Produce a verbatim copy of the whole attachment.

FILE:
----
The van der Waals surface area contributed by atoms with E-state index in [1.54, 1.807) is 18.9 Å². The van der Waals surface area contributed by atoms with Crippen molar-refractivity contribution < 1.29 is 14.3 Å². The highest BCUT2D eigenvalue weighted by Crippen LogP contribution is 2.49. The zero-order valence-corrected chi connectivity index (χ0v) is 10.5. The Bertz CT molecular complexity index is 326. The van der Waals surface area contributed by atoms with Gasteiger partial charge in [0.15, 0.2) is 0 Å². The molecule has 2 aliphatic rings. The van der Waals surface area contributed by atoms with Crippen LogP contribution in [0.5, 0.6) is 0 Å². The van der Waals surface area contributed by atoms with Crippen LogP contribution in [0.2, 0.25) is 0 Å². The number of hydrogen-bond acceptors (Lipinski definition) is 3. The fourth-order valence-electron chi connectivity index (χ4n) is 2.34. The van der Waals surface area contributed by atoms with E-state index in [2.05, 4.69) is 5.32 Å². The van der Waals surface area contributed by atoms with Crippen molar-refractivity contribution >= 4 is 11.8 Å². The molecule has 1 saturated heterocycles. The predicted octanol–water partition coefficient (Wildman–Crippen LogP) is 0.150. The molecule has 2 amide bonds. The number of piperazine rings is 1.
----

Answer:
The van der Waals surface area contributed by atoms with E-state index in [1.54, 1.807) is 18.9 Å². The van der Waals surface area contributed by atoms with Crippen molar-refractivity contribution < 1.29 is 14.3 Å². The highest BCUT2D eigenvalue weighted by Crippen LogP contribution is 2.49. The zero-order valence-corrected chi connectivity index (χ0v) is 10.5. The Bertz CT molecular complexity index is 326. The van der Waals surface area contributed by atoms with Gasteiger partial charge in [0.15, 0.2) is 0 Å². The molecule has 2 aliphatic rings. The van der Waals surface area contributed by atoms with Crippen LogP contribution in [0.5, 0.6) is 0 Å². The van der Waals surface area contributed by atoms with Crippen LogP contribution in [0.2, 0.25) is 0 Å². The number of hydrogen-bond acceptors (Lipinski definition) is 3. The fourth-order valence-electron chi connectivity index (χ4n) is 2.34. The van der Waals surface area contributed by atoms with E-state index in [2.05, 4.69) is 5.32 Å². The van der Waals surface area contributed by atoms with Crippen molar-refractivity contribution >= 4 is 11.8 Å². The molecule has 1 saturated heterocycles. The predicted octanol–water partition coefficient (Wildman–Crippen LogP) is 0.150. The molecule has 2 amide bonds. The number of piperazine rings is 1.